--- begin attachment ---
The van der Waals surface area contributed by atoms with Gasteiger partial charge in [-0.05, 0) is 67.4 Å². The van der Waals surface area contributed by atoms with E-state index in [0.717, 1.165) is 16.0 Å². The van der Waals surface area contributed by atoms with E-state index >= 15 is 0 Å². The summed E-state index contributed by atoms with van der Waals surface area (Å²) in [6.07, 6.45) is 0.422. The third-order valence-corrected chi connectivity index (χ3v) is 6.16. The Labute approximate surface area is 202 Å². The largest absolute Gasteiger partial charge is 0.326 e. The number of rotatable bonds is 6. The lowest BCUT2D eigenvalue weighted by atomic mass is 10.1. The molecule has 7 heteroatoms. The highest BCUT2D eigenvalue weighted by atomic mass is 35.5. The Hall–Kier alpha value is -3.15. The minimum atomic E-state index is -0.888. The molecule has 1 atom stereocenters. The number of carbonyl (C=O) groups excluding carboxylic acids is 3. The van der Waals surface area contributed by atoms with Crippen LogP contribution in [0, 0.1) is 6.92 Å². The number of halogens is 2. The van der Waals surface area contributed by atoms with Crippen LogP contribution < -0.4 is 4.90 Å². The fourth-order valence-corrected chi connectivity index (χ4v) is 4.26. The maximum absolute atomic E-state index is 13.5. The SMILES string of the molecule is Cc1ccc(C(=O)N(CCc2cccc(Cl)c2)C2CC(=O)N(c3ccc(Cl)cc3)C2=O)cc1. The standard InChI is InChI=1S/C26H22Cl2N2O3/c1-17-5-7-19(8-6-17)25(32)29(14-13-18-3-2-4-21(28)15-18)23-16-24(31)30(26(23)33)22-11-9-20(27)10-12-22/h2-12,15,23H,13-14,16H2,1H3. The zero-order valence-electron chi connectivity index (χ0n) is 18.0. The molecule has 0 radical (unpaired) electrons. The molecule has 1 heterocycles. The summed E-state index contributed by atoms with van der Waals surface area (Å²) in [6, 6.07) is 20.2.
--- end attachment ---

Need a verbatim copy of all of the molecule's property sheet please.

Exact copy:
The van der Waals surface area contributed by atoms with Gasteiger partial charge in [-0.05, 0) is 67.4 Å². The van der Waals surface area contributed by atoms with E-state index in [0.717, 1.165) is 16.0 Å². The van der Waals surface area contributed by atoms with E-state index >= 15 is 0 Å². The summed E-state index contributed by atoms with van der Waals surface area (Å²) in [6.07, 6.45) is 0.422. The third-order valence-corrected chi connectivity index (χ3v) is 6.16. The Labute approximate surface area is 202 Å². The largest absolute Gasteiger partial charge is 0.326 e. The number of rotatable bonds is 6. The lowest BCUT2D eigenvalue weighted by atomic mass is 10.1. The molecule has 7 heteroatoms. The highest BCUT2D eigenvalue weighted by atomic mass is 35.5. The Hall–Kier alpha value is -3.15. The minimum atomic E-state index is -0.888. The molecule has 1 atom stereocenters. The number of carbonyl (C=O) groups excluding carboxylic acids is 3. The van der Waals surface area contributed by atoms with Crippen LogP contribution in [0, 0.1) is 6.92 Å². The number of halogens is 2. The van der Waals surface area contributed by atoms with Crippen LogP contribution < -0.4 is 4.90 Å². The fourth-order valence-corrected chi connectivity index (χ4v) is 4.26. The maximum absolute atomic E-state index is 13.5. The SMILES string of the molecule is Cc1ccc(C(=O)N(CCc2cccc(Cl)c2)C2CC(=O)N(c3ccc(Cl)cc3)C2=O)cc1. The standard InChI is InChI=1S/C26H22Cl2N2O3/c1-17-5-7-19(8-6-17)25(32)29(14-13-18-3-2-4-21(28)15-18)23-16-24(31)30(26(23)33)22-11-9-20(27)10-12-22/h2-12,15,23H,13-14,16H2,1H3. The zero-order valence-electron chi connectivity index (χ0n) is 18.0. The molecule has 0 radical (unpaired) electrons. The molecule has 1 heterocycles. The summed E-state index contributed by atoms with van der Waals surface area (Å²) in [6, 6.07) is 20.2.